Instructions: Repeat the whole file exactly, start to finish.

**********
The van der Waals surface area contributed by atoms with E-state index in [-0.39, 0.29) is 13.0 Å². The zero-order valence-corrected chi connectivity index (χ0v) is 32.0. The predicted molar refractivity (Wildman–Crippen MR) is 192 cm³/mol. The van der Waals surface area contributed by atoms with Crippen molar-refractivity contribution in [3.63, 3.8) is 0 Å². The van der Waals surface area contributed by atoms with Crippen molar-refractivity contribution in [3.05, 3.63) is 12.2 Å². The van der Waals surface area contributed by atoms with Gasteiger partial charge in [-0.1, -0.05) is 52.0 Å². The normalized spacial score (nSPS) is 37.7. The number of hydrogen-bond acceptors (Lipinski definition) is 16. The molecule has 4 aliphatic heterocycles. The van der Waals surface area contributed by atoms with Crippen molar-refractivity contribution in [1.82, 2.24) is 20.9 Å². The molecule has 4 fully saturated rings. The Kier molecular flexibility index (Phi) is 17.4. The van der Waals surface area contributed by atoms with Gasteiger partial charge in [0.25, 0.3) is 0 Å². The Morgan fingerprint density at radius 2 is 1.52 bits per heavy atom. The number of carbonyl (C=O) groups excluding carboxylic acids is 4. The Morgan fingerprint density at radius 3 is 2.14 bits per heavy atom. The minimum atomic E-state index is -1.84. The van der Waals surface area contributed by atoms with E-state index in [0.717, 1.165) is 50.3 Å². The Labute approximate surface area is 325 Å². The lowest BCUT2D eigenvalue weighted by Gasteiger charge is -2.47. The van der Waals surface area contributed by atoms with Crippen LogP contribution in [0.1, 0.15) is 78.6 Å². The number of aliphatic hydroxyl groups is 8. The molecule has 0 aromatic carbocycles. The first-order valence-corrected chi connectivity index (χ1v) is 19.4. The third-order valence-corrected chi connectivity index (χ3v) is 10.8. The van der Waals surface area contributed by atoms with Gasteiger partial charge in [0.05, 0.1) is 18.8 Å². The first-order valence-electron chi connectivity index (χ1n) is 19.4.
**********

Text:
The van der Waals surface area contributed by atoms with E-state index in [-0.39, 0.29) is 13.0 Å². The zero-order valence-corrected chi connectivity index (χ0v) is 32.0. The predicted molar refractivity (Wildman–Crippen MR) is 192 cm³/mol. The van der Waals surface area contributed by atoms with Crippen molar-refractivity contribution in [3.63, 3.8) is 0 Å². The van der Waals surface area contributed by atoms with Crippen molar-refractivity contribution in [3.05, 3.63) is 12.2 Å². The van der Waals surface area contributed by atoms with Gasteiger partial charge in [-0.1, -0.05) is 52.0 Å². The normalized spacial score (nSPS) is 37.7. The number of hydrogen-bond acceptors (Lipinski definition) is 16. The molecule has 4 aliphatic heterocycles. The van der Waals surface area contributed by atoms with Crippen molar-refractivity contribution in [1.82, 2.24) is 20.9 Å². The molecule has 4 fully saturated rings. The Kier molecular flexibility index (Phi) is 17.4. The van der Waals surface area contributed by atoms with Gasteiger partial charge in [0.25, 0.3) is 0 Å². The Morgan fingerprint density at radius 2 is 1.52 bits per heavy atom. The number of carbonyl (C=O) groups excluding carboxylic acids is 4. The Morgan fingerprint density at radius 3 is 2.14 bits per heavy atom. The minimum atomic E-state index is -1.84. The van der Waals surface area contributed by atoms with E-state index in [0.717, 1.165) is 50.3 Å². The Labute approximate surface area is 325 Å². The lowest BCUT2D eigenvalue weighted by Gasteiger charge is -2.47. The van der Waals surface area contributed by atoms with Crippen LogP contribution in [0.1, 0.15) is 78.6 Å². The number of aliphatic hydroxyl groups is 8. The molecule has 0 aromatic carbocycles. The first-order valence-corrected chi connectivity index (χ1v) is 19.4. The third-order valence-corrected chi connectivity index (χ3v) is 10.8. The van der Waals surface area contributed by atoms with Gasteiger partial charge in [0.05, 0.1) is 18.8 Å². The first-order valence-electron chi connectivity index (χ1n) is 19.4.